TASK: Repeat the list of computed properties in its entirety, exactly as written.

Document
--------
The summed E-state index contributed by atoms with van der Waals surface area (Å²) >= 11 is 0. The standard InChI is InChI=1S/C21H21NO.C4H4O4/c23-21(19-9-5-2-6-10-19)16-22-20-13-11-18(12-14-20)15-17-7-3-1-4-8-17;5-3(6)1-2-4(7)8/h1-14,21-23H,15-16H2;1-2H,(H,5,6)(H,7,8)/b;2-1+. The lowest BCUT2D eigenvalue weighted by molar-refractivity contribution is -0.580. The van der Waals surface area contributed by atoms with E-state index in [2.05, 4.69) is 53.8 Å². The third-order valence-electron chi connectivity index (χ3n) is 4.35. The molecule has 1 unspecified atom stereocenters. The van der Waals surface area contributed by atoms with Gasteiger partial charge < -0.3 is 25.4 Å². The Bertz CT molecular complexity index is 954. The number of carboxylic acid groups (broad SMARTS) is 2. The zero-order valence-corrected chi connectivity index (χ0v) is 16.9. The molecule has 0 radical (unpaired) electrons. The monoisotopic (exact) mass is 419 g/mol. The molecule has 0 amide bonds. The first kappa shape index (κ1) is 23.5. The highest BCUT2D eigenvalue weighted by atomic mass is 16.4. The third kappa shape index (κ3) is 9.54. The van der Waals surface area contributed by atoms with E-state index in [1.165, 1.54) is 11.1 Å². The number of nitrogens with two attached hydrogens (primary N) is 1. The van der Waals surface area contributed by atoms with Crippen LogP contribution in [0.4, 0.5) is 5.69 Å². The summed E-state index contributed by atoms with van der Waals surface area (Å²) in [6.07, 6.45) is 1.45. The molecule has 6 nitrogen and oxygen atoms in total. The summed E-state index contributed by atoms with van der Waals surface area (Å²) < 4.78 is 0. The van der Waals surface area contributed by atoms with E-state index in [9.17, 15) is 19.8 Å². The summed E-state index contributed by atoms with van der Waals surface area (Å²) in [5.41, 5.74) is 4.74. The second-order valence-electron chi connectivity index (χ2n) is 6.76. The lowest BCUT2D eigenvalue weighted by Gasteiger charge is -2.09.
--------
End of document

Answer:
The summed E-state index contributed by atoms with van der Waals surface area (Å²) >= 11 is 0. The standard InChI is InChI=1S/C21H21NO.C4H4O4/c23-21(19-9-5-2-6-10-19)16-22-20-13-11-18(12-14-20)15-17-7-3-1-4-8-17;5-3(6)1-2-4(7)8/h1-14,21-23H,15-16H2;1-2H,(H,5,6)(H,7,8)/b;2-1+. The lowest BCUT2D eigenvalue weighted by molar-refractivity contribution is -0.580. The van der Waals surface area contributed by atoms with E-state index in [2.05, 4.69) is 53.8 Å². The third-order valence-electron chi connectivity index (χ3n) is 4.35. The molecule has 1 unspecified atom stereocenters. The van der Waals surface area contributed by atoms with Gasteiger partial charge < -0.3 is 25.4 Å². The Bertz CT molecular complexity index is 954. The number of carboxylic acid groups (broad SMARTS) is 2. The zero-order valence-corrected chi connectivity index (χ0v) is 16.9. The molecule has 0 radical (unpaired) electrons. The monoisotopic (exact) mass is 419 g/mol. The molecule has 0 amide bonds. The first kappa shape index (κ1) is 23.5. The highest BCUT2D eigenvalue weighted by atomic mass is 16.4. The third kappa shape index (κ3) is 9.54. The van der Waals surface area contributed by atoms with E-state index in [1.165, 1.54) is 11.1 Å². The number of nitrogens with two attached hydrogens (primary N) is 1. The van der Waals surface area contributed by atoms with Crippen LogP contribution in [0.4, 0.5) is 5.69 Å². The summed E-state index contributed by atoms with van der Waals surface area (Å²) in [6.07, 6.45) is 1.45. The molecule has 6 nitrogen and oxygen atoms in total. The summed E-state index contributed by atoms with van der Waals surface area (Å²) < 4.78 is 0. The van der Waals surface area contributed by atoms with E-state index in [9.17, 15) is 19.8 Å². The summed E-state index contributed by atoms with van der Waals surface area (Å²) in [5.41, 5.74) is 4.74. The second-order valence-electron chi connectivity index (χ2n) is 6.76. The lowest BCUT2D eigenvalue weighted by Gasteiger charge is -2.09.